Steven Soderbergh and Ewan McGregor after the 2011 AFI Fest
Secret Screening of Haywire at Grauman’s Chinese
Photo: Jason Merritt. Copyright 2011 Getty Images

The post screening Q&A’s at these things are rarely all that illuminating, but yeah I still get a dorky thrill being in the presence of certain actors, actresses and filmmakers.

After a super-quick introduction wherein Soderbergh quipped for everyone to turn on their cell phones and to hit record now if they planned to pirate the film, Haywire itself unfolded before a full house at Grauman’s Chinese in Hollywood. My thoughts are below while the rest of the audience, sated on several days of serious arthouse fare, seemed to enjoy the break with a film that had no pretensions about changing the world or even cinema. They laughed and applauded in the right places and took the film for what it was: a fun showcase for mixed martial artist Gina Carano who is making her cinematic debut in this film..

Despite high-powered talent like Soderbergh, Michael Fassbender and Ewan McGregor, the loudest cheers and applause were saved for Carano herself who seemed more than a little bewildered and intimidated to be under this kind of spotlight. Put her in a cage and she’ll beat the shit out of you, but on a stage she doesn’t quite seem to know what to make of it all yet. She should get used to it though because she has all the makings of a new action star. She’s pretty and a little bit sexy and she’s totally convincing when she’s beating the crap out of someone. She handled her dialogue scenes with confidence and even showed a little flare for a rough kind of romance. Those latter two skills already set her above most American or European action stars of the last many years.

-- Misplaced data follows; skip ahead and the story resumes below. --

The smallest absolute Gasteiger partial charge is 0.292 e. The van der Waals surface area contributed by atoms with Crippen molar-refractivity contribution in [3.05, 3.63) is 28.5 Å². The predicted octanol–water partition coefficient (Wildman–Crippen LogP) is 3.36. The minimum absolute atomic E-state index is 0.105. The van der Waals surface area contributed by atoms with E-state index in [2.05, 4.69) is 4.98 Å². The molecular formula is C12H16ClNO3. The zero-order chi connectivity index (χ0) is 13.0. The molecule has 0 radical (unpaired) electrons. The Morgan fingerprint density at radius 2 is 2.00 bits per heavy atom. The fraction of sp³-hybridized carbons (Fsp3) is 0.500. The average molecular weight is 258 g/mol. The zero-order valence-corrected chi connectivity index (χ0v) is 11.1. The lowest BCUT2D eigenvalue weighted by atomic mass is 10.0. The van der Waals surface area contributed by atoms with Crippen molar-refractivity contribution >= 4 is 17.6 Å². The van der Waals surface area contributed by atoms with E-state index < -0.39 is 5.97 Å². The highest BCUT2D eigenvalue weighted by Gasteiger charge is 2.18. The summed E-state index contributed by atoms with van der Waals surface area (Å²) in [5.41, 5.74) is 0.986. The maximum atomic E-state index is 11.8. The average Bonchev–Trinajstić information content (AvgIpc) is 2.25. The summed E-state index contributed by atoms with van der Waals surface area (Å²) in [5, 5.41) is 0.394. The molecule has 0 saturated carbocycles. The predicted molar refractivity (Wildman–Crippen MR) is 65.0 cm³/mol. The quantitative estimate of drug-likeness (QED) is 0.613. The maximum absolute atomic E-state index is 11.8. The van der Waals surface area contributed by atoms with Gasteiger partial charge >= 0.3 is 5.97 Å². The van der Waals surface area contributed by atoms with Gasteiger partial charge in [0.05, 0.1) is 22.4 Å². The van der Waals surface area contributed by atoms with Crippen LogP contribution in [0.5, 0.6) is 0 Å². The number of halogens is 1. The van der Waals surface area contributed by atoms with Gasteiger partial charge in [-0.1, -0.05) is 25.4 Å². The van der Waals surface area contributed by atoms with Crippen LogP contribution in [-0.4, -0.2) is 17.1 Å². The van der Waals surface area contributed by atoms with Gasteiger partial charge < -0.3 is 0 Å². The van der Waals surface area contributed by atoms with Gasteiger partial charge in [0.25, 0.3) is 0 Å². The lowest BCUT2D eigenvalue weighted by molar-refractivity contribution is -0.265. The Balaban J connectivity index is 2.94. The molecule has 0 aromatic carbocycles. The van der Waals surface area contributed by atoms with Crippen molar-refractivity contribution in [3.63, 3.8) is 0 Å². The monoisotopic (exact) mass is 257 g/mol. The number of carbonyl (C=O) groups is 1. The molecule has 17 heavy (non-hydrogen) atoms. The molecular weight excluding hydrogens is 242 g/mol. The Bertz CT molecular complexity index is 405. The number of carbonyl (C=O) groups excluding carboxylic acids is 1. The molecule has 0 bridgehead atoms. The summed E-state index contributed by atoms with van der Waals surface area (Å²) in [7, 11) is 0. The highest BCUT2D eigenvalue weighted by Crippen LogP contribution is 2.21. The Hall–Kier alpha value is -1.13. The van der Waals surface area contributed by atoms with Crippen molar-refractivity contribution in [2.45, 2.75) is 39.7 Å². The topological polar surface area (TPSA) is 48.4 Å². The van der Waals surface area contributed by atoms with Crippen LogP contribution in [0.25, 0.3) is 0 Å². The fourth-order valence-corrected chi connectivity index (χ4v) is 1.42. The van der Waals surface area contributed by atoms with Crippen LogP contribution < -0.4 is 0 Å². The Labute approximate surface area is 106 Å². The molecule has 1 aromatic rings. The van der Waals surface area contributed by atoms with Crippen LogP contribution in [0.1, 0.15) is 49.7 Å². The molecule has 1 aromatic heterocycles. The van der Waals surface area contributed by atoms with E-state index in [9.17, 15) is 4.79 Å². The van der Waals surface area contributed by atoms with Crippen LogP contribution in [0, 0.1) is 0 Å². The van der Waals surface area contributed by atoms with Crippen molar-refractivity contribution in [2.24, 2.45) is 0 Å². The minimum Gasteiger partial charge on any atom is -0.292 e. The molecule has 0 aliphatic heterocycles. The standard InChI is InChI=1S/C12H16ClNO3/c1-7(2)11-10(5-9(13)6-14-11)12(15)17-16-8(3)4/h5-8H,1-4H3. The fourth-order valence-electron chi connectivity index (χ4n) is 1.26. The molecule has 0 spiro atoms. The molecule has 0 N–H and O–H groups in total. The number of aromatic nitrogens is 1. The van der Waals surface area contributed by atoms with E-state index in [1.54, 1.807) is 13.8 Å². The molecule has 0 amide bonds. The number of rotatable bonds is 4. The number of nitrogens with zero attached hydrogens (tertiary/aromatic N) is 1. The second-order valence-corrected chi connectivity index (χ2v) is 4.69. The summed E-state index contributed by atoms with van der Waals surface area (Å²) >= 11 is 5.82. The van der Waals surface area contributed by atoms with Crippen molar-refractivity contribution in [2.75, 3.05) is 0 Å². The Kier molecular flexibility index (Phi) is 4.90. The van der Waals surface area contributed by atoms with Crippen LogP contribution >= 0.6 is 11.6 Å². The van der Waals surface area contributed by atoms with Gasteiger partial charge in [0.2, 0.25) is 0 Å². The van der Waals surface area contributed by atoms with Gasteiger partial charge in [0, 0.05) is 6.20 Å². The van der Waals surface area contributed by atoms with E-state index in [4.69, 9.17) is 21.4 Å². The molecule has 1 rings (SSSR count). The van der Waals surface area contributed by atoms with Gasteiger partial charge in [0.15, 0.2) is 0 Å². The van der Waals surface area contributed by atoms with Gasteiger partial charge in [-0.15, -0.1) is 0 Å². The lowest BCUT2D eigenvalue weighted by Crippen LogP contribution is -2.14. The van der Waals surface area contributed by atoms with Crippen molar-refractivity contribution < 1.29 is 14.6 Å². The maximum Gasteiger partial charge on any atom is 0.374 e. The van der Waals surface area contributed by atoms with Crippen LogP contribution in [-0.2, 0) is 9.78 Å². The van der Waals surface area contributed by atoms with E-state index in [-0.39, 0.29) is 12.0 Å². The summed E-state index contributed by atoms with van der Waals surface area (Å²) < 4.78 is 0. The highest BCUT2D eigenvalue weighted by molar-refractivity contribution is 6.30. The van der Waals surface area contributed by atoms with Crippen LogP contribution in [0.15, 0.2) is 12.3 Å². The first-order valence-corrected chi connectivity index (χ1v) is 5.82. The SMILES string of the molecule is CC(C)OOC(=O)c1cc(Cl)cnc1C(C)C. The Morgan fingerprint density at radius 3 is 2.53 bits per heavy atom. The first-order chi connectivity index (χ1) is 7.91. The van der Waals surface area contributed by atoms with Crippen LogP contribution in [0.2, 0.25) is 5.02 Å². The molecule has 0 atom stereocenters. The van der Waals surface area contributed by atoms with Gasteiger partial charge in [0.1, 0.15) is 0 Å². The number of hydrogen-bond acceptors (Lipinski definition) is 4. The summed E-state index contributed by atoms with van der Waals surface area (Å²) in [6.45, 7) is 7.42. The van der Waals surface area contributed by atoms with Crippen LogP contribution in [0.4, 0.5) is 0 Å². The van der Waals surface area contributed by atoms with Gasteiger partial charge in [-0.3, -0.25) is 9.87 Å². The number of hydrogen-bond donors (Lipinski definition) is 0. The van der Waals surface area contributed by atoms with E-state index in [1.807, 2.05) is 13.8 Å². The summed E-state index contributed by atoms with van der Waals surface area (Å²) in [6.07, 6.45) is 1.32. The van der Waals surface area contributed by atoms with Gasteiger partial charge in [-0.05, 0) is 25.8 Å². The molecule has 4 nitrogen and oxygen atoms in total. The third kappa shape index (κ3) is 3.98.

As for the 25 minute session itself, Joel McHale took plenty of opportunity to be a smart ass, while Soderbergh and his cast fielded the questions gamely. When the question of a sequel came up, Soderbergh joked that that’s how you get actors to work cheaply – you promise to take care of them in the sequel. To that, McHale joked that’s what they told Ryan Reynolds for Green Lantern. “Everyone wants to see that one, right?”

Soderbergh said his inspiration for the film literally came after he’d been fired from a movie (Moneyball) and he saw Carano on a late night MMA show on CBS and he thought someone needed to design a movie around her. He called up Lem Dobbs who wrote screenplays for Soderbergh’s Kafka and The Limey. With a few ideas of his own for a revenge picture, Soderbergh’s main instructions were that Carano “needs to beat her way through the entire cast.” Et voila: Haywire!

At a certain point, McHale promised not to turn the questions over to the audience because that’s always a disaster. As if to illustrate his point, a woman in front got everyone’s attention and Fassbender handed her the mic. She took the opportunity to launch into a rant about using words instead of guns before Fassbender reeled the mike back in with a grimace.


Michael Fassbender, Gina Carano and moderator Joel McHale after the
2011 AFI Fest Secret Screening of Haywire at Grauman’s Chinese
Photo: Jason Merritt. Copyright 2011 Getty Images

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